Politics-based obstructionism has reached a new low.
After Justice Antonin Scalia’s death, Senate Majority Leader Mitch McConnell immediately promised to obstruct any replacement. McConnell made his statement “about an hour after Scalia’s death in Texas had been confirmed,” before President Obama announced his intent to nominate someone to fill that vacancy.
McConnell was singing a different tune in 2005.
In a speech on the Senate floor, McConnell chastised his opponents for doing the very thing he just promised to do: “For the first time in 214 years, they have changed the Senate’s ‘advise and consent’ responsibilities to ‘advise and obstruct.’” He wanted “to restore the principle that, regardless of party, any President’s judicial nominees, after full debate, deserve a simple up-or-down vote.”
McConnell stated, with admirable clarity, that he wanted “up-or-down votes on the president’s nominee, no matter who the president is, no matter who’s in control of the Senate.”
There are good reasons not to confirm a federal judge, primarily that he or she is unqualified. Candidates’ abilities to be fair and neutral must be vetted, their qualifications checked, their backgrounds pristine, and their finances disclosed. Anything more looks like playing politics with our justice system.
McConnell’s flip-flop on non-partisan confirmations is political, not principled.
Time is not a valid excuse for any obstruction. The longest Supreme Court confirmation process occurred in 1916 when the Senate held 19 public hearings over 125 days before confirming Louis Brandeis. Justice Clarence Thomas took 99 days to be confirmed. Rehnquist, Kagan, Alito, and Scalia himself all took between 80 and 90 days. President Obama has more than 330 days left (updated count here).
Nor can any obstructionist seek refuge the “Thurmond Rule,” the informal, oft-ignored suggestion that a president’s judicial appointments should be limited in an election year. Using a recess appointment, Eisenhower named William Brennan to the high court during an election year. Brennan was later confirmed. Since 1900, at least six Supreme Court justices have been confirmed during an election year and there were many more before that. (John Adams even appointed John Marshall, the man who solidified the court’s power in Marbury v. Madison, after Adams lost re-election).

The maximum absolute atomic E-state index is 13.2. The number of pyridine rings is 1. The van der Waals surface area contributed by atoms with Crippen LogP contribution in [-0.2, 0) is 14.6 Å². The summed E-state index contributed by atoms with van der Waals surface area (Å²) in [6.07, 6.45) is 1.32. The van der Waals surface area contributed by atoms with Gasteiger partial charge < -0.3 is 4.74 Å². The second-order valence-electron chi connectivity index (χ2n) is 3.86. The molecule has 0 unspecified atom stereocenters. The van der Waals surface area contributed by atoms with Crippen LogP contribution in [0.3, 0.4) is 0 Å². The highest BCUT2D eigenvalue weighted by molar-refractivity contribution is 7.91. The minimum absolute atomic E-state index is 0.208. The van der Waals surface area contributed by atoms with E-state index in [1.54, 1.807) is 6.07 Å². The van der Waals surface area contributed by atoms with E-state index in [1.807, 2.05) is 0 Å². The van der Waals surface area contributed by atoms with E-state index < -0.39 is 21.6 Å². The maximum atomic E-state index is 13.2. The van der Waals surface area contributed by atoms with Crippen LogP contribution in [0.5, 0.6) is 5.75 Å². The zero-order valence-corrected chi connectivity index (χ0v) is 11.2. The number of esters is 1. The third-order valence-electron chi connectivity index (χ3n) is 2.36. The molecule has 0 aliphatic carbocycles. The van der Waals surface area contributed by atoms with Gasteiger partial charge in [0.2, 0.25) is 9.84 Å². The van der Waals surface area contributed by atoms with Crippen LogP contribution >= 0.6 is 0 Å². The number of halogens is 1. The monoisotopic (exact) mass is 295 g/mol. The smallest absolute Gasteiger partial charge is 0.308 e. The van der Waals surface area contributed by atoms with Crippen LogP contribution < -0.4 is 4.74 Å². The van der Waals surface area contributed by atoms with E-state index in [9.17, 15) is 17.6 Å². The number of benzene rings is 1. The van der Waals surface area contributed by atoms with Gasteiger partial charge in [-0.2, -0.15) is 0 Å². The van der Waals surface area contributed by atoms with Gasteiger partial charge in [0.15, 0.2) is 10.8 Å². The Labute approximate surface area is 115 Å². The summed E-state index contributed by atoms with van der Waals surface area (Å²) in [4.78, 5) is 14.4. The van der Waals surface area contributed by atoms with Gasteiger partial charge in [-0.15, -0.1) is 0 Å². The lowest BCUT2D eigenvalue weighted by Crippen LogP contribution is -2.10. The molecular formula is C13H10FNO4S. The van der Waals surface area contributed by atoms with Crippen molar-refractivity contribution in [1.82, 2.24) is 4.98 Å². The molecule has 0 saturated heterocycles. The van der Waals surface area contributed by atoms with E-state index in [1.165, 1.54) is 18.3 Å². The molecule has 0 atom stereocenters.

Included in those six is Justice Anthony Kennedy, the court’s pivotal player and swing vote prior to this vacancy. Kennedy was confirmed in February 1988, an election year. Reagan nominated Kennedy with the election less than a year away and his confirmation hearings took 65 days.
When Reagan announced Kennedy as the nominee, he explained why the appointment was important, even in an election year:
[We need] to join together in a bipartisan effort to fulfill our constitutional obligation of restoring the United States Supreme Court to full strength. … I look forward to … prompt hearings, conducted in the spirit of cooperation and bipartisanship.
Reagan was right. McConnell circa 2005 was right. Senator Lindsey Graham, who sits on the Judiciary Committee, was right when he took to the senate floor in 2003 to condemn the Senate’s “desire to make the court go one way versus the other and we have hijacked the Constitution for political reasons. . . . If we keep up this practice, it will do long-term damage to this country.” He reaffirmed “the Lindsey Graham approach” in an interview with George Stephanopoulous this morning:
When an election is over, the president wins, they have a chance to send qualified nominees of their philosophy to the Senate and I will vote for them if they’re qualified even though I would not have chose them.
Senator Charles Grassley, who heads the Judiciary Committee, said on his own website that “History has proven the wisdom of having the President place judges with the support of the majority of the Senate. That process ensures balance on the court between judges placed by Republican Presidents and those placed by Democrat Presidents. . . . It’s time to make sure all judges receive a fair vote on the Senate floor.”
And yet, McConnell has promised to ignore qualifications, Graham has predicted there is almost “zero” chance of a nominee getting through, and Grassley now thinks “it only makes sense that we defer” to the next president.
If the Senate wants to honor Scalia, they ought to focus on their constitutional duty. Scalia considered himself an “originalist” who was faithful to the original document. Article II, Section 2 reads:
The President . . . shall nominate, and by and with the advice and consent of the Senate, shall appoint . . . judges of the Supreme Court.
Like it or not, America has a duly elected president. It is his duty to nominate a new justice and the Senate’s duty to vet that nominee’s qualifications.
John Oliver summed it up best on Last Week Tonight:
“If you really loved Antonin Scalia, you wouldn’t honor his memory by desecrating the thing he loved the most[, the Constitution.] Think of Scalia like a Brita water filter or a child’s hamster: Why don’t you honor his entire reason for being by swiftly and efficiently replacing him?”